Reverend James B. MacLeod, pastor of Sharon Presbyterian Church in Charlotte, writes of the most difficult problem among those who believed in God being that Jesus Christ was among the living presently. He counsels that if Christians believed in the concept, they would be less distrustful of the motivations of others who professed love of God, and would enjoy more feeling of communion.

The fact that Charlotte had once been the murder capital of the country while at once bragging of being the "greatest churchgoing town in the world, except Edinburgh," reflected this inherent lack of communion, which might be ameliorated through acceptance of the living presence of Christ. Slums would then disappear; the idea of racial supremacy and isolationism would be no more.

He concludes by echoing the Biblical injunction: "Be ye doers of the word and not hearers only."

A piece from the Christian Science Monitor, titled "The Yeahs Have It", suggests that with all the American ways to answer in the affirmative, "yeah", "ya", "yep", "ayah", and "uh-huh", there ought be some way to teach Andrei Gromyko to assent rather than constantly to say "nyet".

Drew Pearson tells of the Dixiecrats planning a comeback by merging with the Republican Party. Their first step was to set up an "educational" office in Washington to publicize their doctrines and establish ties with cooperative Republicans. They would also keep tabs on the votes of Southern Congressmen and inform the South of their voting records in a monthly magazine to be mailed to a million people.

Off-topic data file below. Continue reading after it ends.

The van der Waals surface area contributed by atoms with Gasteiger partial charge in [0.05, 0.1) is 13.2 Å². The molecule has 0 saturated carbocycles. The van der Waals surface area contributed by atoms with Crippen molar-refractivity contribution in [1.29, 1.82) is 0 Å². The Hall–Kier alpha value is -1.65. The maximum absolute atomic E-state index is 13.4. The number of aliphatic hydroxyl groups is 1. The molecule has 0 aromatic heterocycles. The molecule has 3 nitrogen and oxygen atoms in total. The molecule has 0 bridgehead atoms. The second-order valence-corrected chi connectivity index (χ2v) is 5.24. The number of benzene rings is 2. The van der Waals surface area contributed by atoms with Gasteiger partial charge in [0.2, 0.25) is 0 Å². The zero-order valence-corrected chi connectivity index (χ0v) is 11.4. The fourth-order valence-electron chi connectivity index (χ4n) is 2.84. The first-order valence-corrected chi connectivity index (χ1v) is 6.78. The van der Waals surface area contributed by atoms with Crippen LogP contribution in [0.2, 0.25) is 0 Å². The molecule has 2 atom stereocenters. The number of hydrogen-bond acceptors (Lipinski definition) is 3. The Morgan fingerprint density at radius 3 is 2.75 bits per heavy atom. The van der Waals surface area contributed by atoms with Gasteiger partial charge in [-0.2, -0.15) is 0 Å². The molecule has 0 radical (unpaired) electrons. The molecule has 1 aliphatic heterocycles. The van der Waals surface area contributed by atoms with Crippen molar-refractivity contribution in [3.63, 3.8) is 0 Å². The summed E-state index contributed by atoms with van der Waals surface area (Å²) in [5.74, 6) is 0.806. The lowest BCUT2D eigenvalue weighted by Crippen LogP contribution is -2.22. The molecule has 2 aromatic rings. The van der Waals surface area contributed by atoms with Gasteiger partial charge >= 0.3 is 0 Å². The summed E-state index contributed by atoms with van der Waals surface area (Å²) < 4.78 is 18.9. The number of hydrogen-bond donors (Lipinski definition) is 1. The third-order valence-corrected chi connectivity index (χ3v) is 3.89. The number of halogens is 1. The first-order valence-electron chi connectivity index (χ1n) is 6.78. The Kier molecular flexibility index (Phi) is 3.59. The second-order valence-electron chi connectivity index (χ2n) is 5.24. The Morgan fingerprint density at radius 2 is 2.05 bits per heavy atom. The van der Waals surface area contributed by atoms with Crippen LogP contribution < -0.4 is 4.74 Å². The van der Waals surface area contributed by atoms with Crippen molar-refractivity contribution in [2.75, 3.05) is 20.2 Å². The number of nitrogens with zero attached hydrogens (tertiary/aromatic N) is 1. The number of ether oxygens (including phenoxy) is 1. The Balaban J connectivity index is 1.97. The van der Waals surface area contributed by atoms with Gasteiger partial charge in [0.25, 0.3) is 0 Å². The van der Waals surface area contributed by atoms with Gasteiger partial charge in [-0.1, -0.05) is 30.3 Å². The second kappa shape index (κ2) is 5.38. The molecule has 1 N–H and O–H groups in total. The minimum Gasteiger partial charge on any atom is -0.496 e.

The chief financial assistance would come from the oil lobby, supportive of states' rights candidates so that tidelands oil would be returned to the states. Senator James Eastland and Congressman John Rankin, both of Mississippi, were openly supportive of the Dixiecrats. Governor Strom Thurmond, the 1948 presidential candidate of the party, maintained close ties. Many others were for them behind closed doors.

Many people had written wondering why it was necessary to bring out the facts of former Secretary of Defense James Forrestal's nervous breakdown. Recently, while he was still Secretary, he was involved in accidents which could have been suicide gestures. But the newspapers had chosen to ignore them. Since the White House advanced his exit by four days from the planned March 31 end date, he had suffered a complete nervous breakdown. He had been obsessed with the idea that he was under FBI investigation, continually calling the Justice Department asking that the FBI men be withdrawn. He also believed that dictaphones had been placed in his house and that he was being shadowed.